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Stocks slipped on Thursday as stronger-than-expected economic data were offset by fruitless talks between President Donald Trump and North Korean leader Kim Jong Un.
The Dow Jones Industrial Average fell 69.16 points to close at 25,916 as UnitedHealth shaved more than 50 points off the blue-chip index. The dropped nearly 0.3 percent to finish the session at 2,784.49, while the Nasdaq Composite also lost about 0.3 percent to close at 7,532.53. Facebook, Apple and Netflix all fell more than 0.5 percent.
The U.S. economy grew at an annualized rate of 2.6 percent in the fourth quarter 2018, according to the government. Economists polled by Dow Jones expected the economy to grow at a pace of 2.2 percent.
"This report showed the economy is slowing, but not enough to increase investor angst," said Chris Gaffney, president of world markets at TIAA Bank. GDP data would "have given a bigger boost to equities and other risk assets if not for the negative news coming out of Vietnam," said Gaffney, referring to the Trump-Kim summit ending abruptly. "This, along with the reemergence of hostilities between India and Pakistan, has increased the geopolitical risks."
U.S. and North Korean officials failed to agree on steps toward North Korea taking down its nuclear armament. Earlier, Trump and Kim — seated together at a conference table — appeared confident about the prospect of improving diplomatic relations.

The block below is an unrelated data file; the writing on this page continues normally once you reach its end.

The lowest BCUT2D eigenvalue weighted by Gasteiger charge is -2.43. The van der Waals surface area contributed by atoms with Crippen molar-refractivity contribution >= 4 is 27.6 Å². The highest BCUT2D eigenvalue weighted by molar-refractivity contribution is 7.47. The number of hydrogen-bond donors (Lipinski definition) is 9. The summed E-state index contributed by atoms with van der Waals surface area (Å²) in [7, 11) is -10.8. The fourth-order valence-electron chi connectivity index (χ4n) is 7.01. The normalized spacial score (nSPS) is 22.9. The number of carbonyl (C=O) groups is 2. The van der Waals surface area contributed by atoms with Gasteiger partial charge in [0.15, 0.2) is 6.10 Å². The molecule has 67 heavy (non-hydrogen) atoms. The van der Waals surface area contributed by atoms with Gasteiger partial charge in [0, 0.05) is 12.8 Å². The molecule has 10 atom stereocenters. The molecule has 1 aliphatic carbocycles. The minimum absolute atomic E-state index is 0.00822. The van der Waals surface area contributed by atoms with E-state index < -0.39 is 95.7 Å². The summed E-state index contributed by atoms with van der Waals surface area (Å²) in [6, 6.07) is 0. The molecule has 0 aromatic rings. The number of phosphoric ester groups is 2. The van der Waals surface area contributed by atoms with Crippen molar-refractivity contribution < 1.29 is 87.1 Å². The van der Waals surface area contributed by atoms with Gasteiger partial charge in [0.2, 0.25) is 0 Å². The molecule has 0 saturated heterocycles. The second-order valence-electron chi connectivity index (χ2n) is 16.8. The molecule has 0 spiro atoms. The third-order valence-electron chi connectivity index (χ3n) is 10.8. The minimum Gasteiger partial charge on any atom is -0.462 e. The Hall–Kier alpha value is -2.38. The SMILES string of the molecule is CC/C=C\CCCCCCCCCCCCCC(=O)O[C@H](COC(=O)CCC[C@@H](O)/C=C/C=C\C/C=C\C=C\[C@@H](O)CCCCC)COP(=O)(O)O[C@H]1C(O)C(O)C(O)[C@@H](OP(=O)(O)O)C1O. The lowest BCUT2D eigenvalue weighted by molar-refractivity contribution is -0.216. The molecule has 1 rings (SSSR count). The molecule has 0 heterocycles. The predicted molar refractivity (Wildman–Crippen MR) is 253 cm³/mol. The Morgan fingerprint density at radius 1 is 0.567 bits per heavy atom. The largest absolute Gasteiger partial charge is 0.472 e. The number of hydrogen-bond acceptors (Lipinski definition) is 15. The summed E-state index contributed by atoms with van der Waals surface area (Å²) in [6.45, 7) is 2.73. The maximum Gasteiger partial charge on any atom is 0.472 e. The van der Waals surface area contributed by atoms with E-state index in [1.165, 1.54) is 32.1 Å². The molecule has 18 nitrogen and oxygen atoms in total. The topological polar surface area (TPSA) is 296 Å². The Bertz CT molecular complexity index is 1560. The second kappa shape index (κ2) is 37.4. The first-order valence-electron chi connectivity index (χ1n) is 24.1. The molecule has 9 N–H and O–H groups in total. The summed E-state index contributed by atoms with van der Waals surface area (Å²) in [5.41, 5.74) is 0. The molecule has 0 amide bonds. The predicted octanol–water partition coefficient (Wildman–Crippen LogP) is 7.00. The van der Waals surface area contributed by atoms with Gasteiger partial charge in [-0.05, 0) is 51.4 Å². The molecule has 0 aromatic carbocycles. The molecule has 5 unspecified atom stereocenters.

The iShares MSCI South Korea ETF (EWY), which tracks South Korean shares, fell 1.9 percent. Investors were closely watching the summit as it could potentially impact trade negotiations between China and the U.S.
White House economic advisor Larry Kudlow told CNBC on Thursday both the U.S. and China are making "fantastic " progress in their negotiations. "I think we're headed for a remarkable, historic deal."
Treasury Secretary Steven Mnuchin said in a separate CNBC interview: "We have made a lot of progress, " but added that a deal "is not yet done."
Their comments come after U.S. Trade Representative Robert Lighthizer testified in front of House members that China needed to do more than just buy more U.S. goods for the two countries to strike a permanent trade deal. But Lighthizer said after the testimony, according to The Wall Street Journal, that formal steps would be taken to abandon plans of raising tariffs on Chinese goods.
Stocks are off to a hot start for 2019 as worries over U.S.-China trade relations and fears of tighter monetary policy have decreased. The Dow and S&P 500 are both up more than 11 percent this year, while the Nasdaq is up more than 13.5 percent.
Thomas Lee, founder and head of research at Fundstrat Global Advisors, said stocks should build on these gains this year.
"Investors will become increasingly bullish as we move through the year — hence, we expect 'buy the dip' will support stocks," Lee said in a note to clients. "As we have moved through the year, more investors are recognizing that downward revisions in 'E' matter much less than P/E."
Shares of HP Inc. dropped 17.2 percent after the company posted quarterly revenue that missed expectations. HP Inc. also reported earnings per share that matched estimates.
WATCH: Trade deal or no deal, the U.S. and China are still fighting for global power
— CNBC's Sam Meredith contributed to this report.